Proposed teacher certification process questioned
In an attempt to combat supposed teacher shortages, the department proposed that any individual, regardless of his or her specialized content area, be able to simply pass a written test in the desired field in which they wish to gain certification.
The proposed licensing process is currently being referred to as REPA 2.
This proposal is attracting the criticism of educators across the field, with those in opposition stating that it takes much more than a written test to become specialized — for instance, in the area of special education, having experience with students with disabilities is needed.
A table of five panelists sat at the front of the IU School of Education auditorium to present their specific perspectives on the issue.
Deborah Myerson, mother of a second-grade child with special needs who currently attends Fairview Elementary School, said she is concerned with the issue of the new certification process being addressed in a timely manner.
“We’ve gone through several different education settings for him, trying to find the right fit, and so my concern with some of the proposed changes is that he’s got one shot going through the educational system,” she said. “So I want to make sure it’s in the best-possible condition as he goes through it.”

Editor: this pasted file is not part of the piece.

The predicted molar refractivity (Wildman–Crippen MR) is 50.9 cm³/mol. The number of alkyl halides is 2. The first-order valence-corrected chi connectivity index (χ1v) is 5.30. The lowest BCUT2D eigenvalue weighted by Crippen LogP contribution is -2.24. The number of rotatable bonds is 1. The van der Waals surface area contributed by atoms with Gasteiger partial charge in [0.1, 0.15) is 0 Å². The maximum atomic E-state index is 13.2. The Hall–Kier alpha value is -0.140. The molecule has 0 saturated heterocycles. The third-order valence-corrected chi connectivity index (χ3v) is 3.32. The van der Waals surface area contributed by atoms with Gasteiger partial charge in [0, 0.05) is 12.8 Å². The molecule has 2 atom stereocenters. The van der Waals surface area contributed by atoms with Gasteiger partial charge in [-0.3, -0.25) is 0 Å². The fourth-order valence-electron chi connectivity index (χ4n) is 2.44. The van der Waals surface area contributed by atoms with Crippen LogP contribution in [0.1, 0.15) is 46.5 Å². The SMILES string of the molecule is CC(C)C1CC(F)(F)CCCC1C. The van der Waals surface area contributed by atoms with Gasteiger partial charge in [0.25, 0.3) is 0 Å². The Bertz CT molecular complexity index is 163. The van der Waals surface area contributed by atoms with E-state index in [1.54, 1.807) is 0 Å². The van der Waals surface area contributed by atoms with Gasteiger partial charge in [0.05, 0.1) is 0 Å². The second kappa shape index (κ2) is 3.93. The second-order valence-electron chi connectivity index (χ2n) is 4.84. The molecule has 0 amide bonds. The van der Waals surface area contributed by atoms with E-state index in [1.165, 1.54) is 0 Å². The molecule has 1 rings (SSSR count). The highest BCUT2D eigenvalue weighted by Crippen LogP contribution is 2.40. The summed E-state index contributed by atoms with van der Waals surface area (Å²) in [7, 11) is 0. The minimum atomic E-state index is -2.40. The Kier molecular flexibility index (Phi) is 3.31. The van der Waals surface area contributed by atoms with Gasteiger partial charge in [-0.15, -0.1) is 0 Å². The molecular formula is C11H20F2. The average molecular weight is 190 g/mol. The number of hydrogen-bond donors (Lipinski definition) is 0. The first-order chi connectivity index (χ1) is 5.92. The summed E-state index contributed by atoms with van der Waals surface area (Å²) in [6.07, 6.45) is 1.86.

Audience members said the department does not maintain a transparent relationship with the public about the process that is being used to make these changes.
REPA 2 is not the first proposed certification process of its kind. The proposal itself is based off a precedent that is currently in place. This process was the first REPA, or “Rules for Educator Preparation and Accountability.”
“The big jump is what’s it going to look like in implementation,” said Kraig Bushey, a special education teacher at Fairfield.
Bushey said he would like to see the improvement to the current teacher evaluation system.
He said his work this year caused him to believe it was a change in the right direction.
Myerson said she feared the restructuring of the teacher evaluation process could take years, time her son just could not afford to lose.
“So, if it’s going to take five years for a teacher to be evaluated and see if they renewed their license, that’s half the rest of his educational career. So I’m concerned that these need to be done and done right the first time,” Myerson said.
Like what you are reading? Support independent, award-winning college journalism on this site. Donate here.